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Re: What Actually Causes Deadlock

From: Bob Badour <bbadour_at_pei.sympatico.ca>
Date: Fri, 15 Dec 2006 18:22:21 GMT
Message-ID: <xJBgh.33426$cz.498037@ursa-nb00s0.nbnet.nb.ca>


Marshall wrote:

> On Dec 15, 7:54 am, Bob Badour <bbad..._at_pei.sympatico.ca> wrote:
>

>>I was once introduced to an individual who was purportedly the 'senior
>>technical guy' at a consulting practice. He had many years of
>>experience, and he was very fond of 'researching solutions', which meant
>>spending two weeks identifying API's I could locate myself in less than
>>5 minutes.
>>
>>More than a year after the introduction, I taught him how to nest one
>>loop inside another.

>
>
> LOL. I know the type!
>
>
>
>>While one occasionally meets a competent, conscientious consultant,
>>99.99% are disgusting parasites, and I have watched more than one kill
>>the host. The consulting industry is rotten to the core with fraud and
>>malpractice, which are criminal; however, ending the crimes first
>>requires the political will to gather the evidence and to hold the
>>criminals accountable.

>
>
> While I have definitely met various individuals such as the ones you
> describe above (it's how I first heard of XML), I have met plenty
> of good ones. I don't find the competency ratio a lot different
> for contract programmers than for full time employees. OTOH
> I have heard repeated rumors that some of the larger firms
> are "rotten to the core" and even have some evidence to
> support that idea.

I should be clear: contract programmers are different from consultants. The only distinguishing characteristics of a contract programmer vs. an employee are the clauses of the employment contract. In fact, Microsoft's "permatemp" case established as a point of law that sometimes even those distinguishing characteristics do not apply.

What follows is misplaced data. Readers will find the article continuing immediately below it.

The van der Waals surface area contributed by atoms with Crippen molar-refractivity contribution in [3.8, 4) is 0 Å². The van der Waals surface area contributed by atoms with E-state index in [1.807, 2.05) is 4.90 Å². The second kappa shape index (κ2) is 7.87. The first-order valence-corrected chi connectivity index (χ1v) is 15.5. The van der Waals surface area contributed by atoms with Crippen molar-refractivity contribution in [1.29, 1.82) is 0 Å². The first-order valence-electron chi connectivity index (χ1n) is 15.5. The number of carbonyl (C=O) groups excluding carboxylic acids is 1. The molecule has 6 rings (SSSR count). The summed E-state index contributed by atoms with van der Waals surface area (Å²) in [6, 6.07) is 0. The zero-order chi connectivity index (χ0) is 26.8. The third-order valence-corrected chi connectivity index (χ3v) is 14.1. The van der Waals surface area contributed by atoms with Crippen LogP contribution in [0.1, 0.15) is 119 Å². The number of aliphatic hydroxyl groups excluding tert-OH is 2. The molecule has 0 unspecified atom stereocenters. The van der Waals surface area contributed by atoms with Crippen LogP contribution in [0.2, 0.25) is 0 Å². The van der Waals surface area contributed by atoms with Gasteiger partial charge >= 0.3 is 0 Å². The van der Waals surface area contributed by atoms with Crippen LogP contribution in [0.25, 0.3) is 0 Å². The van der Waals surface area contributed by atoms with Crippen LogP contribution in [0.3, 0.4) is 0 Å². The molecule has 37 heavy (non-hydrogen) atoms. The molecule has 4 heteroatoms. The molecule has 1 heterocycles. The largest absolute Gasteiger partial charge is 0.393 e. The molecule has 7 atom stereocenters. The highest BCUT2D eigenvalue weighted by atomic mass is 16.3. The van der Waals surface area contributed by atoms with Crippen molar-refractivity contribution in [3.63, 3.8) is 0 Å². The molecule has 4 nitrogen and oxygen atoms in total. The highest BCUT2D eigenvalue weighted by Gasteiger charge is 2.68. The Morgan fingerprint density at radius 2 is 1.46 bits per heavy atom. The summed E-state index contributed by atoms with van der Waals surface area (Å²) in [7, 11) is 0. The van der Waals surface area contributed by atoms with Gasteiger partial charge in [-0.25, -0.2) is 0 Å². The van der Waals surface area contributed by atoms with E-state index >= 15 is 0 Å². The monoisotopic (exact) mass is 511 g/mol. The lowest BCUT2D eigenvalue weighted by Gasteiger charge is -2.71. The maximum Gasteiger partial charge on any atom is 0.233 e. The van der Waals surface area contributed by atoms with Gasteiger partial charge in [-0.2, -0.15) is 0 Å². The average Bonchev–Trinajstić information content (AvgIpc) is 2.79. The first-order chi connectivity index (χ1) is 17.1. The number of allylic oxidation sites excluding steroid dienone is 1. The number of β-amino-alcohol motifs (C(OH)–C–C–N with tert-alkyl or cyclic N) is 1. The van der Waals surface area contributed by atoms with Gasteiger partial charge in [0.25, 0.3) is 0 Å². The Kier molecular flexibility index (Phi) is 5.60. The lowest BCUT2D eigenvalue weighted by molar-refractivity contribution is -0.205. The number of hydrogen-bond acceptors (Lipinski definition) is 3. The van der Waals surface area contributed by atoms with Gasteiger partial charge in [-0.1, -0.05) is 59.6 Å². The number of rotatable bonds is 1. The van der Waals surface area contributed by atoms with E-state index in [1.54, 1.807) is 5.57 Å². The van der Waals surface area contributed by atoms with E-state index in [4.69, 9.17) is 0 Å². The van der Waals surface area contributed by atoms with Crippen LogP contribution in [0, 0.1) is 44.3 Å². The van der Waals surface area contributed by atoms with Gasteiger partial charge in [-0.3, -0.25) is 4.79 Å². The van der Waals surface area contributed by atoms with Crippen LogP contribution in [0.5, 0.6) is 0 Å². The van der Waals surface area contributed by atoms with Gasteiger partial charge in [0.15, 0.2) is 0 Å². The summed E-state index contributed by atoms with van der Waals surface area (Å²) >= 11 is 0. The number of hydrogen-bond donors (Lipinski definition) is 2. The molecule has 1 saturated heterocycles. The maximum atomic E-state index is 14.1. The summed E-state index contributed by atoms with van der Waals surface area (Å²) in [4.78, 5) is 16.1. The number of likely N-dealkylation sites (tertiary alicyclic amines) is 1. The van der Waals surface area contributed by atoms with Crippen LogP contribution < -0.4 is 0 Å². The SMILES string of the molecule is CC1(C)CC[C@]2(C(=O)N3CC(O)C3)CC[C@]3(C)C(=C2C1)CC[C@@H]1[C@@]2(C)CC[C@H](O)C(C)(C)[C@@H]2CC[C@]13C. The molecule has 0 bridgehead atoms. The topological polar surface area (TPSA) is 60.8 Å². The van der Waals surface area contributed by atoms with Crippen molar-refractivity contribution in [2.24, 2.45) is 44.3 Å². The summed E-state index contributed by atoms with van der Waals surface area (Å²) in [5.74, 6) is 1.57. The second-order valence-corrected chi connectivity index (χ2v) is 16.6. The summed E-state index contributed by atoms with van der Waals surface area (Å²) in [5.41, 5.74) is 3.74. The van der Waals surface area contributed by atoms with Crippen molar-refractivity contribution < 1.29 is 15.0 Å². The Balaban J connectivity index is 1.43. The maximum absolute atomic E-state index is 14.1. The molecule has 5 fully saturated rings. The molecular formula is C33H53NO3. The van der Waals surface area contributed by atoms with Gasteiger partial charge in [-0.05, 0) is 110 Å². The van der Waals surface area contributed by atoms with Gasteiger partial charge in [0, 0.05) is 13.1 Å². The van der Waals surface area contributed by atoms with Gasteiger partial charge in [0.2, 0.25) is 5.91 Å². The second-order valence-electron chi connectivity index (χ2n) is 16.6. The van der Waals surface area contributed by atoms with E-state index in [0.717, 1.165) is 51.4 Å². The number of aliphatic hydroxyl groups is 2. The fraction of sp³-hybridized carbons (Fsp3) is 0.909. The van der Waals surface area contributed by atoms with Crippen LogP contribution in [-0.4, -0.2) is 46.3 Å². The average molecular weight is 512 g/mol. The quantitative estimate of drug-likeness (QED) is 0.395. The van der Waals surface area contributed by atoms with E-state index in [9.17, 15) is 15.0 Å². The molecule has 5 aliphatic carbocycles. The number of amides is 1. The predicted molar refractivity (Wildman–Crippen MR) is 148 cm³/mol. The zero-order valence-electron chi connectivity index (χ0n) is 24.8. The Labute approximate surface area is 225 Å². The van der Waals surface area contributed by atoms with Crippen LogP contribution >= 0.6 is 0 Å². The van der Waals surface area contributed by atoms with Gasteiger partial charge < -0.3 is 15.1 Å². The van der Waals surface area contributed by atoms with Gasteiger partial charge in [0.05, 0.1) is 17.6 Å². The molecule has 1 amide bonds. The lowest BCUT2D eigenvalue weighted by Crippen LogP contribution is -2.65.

Both contractors and employees demonstrate a range of skill from gross incompetence to jawdropping brilliance. Contractors provide a hedge for employers because it offers an opportunity to cut short the relationship with the incompetent. I have never seen an incompetent contractor outlast six months, and I have never seen an incompetent employee fail to outlast a year.

Some incompetent programmers last an entire career, and I even know of one case where an incompetent was given a major promotion and raise to keep him from leaving the organization. Group dynamics sometimes befuddle me. For example, why are there so few Reagans and so many Bushes, Clintons, Gores and Cheneys in the highest offices?

If you look at the top 1000 spectacular project failures in our industry, I am sure you will find a consultant in the mix almost every time.

> But *cough* I have done some contract work myself, and
> I recall at least one occasion when I came in to a company
> and discovered that the entire tech staff ranged from just
> adequate to abysmal. (It turned out they did have one
> really good guy but he was on vacation when I started.
> The funny part was that because of our organizational
> positions, we immediately distrusted each other, but
> within a few weeks we admitted to each other that we
> were the only sane and qualified ones present.) I recall
> teaching their programming staff that you could put a method
> in a superclass and then not have to type it in manually
> to each and every class.
>
>
> Marshal
>
Received on Fri Dec 15 2006 - 12:22:21 CST

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